Fear of Being a Male Advocate
More than ever, we need older males, particularly the educated classes, to cast aside their inhibitions and lead, fund, and support male advocacy groups and policy changes. Although there is a great need to focus on boys and men of color, more than ever we cannot deny the essential truth in this contemporary American time: all boys and men, regardless of race, are doing worse than their female counterparts on far too many life measures. One young man who did have the courage to speak up was awarded a proclamation by the city of Kirkland in Washington during Domestic Violence Awareness Month and has continued his work to advocate for boys and men in a number of arenas.
Even though the New York Times chimed in regarding its concern with males in a recent article by Liza Featherstone on "Josh Hawley and the Republican Obsession With Manliness," one cannot help but sense the Times fears Hawley's brand of masculinity more than it cares about boys and men.
Hawley is right about some things, [says Featherstone]. Deindustrialization has stripped many men of their ability to earn a decent wage, as well as of the pride they once took in contributing to prosperous communities. Boys are sometimes overdisciplined and overmedicated for not conforming to behavioral expectations in school. And while more women than men are diagnosed with anxiety or depression, men are more likely to commit suicide or die of drug overdoses.
None of these problems are caused by liberals. But liberalism hasn’t offered a positive message for men lately. In the media, universities and other liberal institutions, it sometimes seems that every man is potentially guilty of something. As Mr. Hawley puts it, men are being told by liberals that “they’re the problem.” Our side — the progressive side — has struggled to articulate what a “nontoxic” masculinity might look like, or where boys might look for models of how to become men.
Though Featherstone at least addressed some of the leading concerns our nation's sons face, the Times must do considerably more than react to a particular type of masculinity it abhors. The response feels more reactive than proactive. After all, the Times has an "In Her Words" column but no "In His Words" column for well established and recognized writers who have written on boys and men's issues for decades but who do not find ink with any consistent or regular seriousness in the Times. And to suggest "liberals" are not somewhat of a cause of these problems is to turn a blind eye to the Times own reluctance to support a regular column, the White House to champion a Gender Policy Council on Boys and Men, and to establish an Office of Men's Health. (There is, currently, an Office of Women's Health and a White House Gender Policy Council for women and girls as well as many other programs. The Office of Women's Health and Gender Policy Council were established during two pandemics where men represented the greater number of deaths, HIV and COVID).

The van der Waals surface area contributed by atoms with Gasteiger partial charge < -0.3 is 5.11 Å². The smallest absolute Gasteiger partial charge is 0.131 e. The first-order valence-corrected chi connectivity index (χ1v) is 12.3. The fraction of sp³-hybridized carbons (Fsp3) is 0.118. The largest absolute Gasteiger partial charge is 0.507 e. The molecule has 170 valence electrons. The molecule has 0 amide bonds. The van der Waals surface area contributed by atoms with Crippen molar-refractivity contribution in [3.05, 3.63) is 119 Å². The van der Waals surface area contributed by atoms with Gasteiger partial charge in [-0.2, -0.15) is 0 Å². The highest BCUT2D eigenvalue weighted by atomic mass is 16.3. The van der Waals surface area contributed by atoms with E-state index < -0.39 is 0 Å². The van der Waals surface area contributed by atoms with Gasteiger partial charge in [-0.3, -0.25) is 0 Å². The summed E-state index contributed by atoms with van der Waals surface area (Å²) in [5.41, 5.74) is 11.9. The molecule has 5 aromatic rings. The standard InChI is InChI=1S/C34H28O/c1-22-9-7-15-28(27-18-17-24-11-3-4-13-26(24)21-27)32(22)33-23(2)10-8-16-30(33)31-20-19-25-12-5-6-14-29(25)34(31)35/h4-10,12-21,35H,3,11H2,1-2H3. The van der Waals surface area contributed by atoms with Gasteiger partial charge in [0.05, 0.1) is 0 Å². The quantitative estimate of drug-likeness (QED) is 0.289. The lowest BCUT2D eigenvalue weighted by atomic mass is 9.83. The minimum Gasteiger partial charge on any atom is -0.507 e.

In her resignation letter to the New York Times, Bari Weiss wrote:
Op-eds that would have easily been published just two years ago would now get an editor or a writer in serious trouble, if not fired. If a piece is perceived as likely to inspire backlash internally or on social media, the editor or writer avoids pitching it. If she feels strongly enough to suggest it, she is quickly steered to safer ground. And if, every now and then, she succeeds in getting a piece published that does not explicitly promote progressive causes, it happens only after every line is carefully massaged, negotiated and caveated.
At the end of her resignation letter, Weiss would write, "I’ve always comforted myself with the notion that the best ideas win out. But ideas cannot win on their own. They need a voice. They need a hearing. Above all, they must be backed by people willing to live by them."
I imagine those are the ideals our nation's sons think about nearly every day and hope are fulfilled by those of us around them.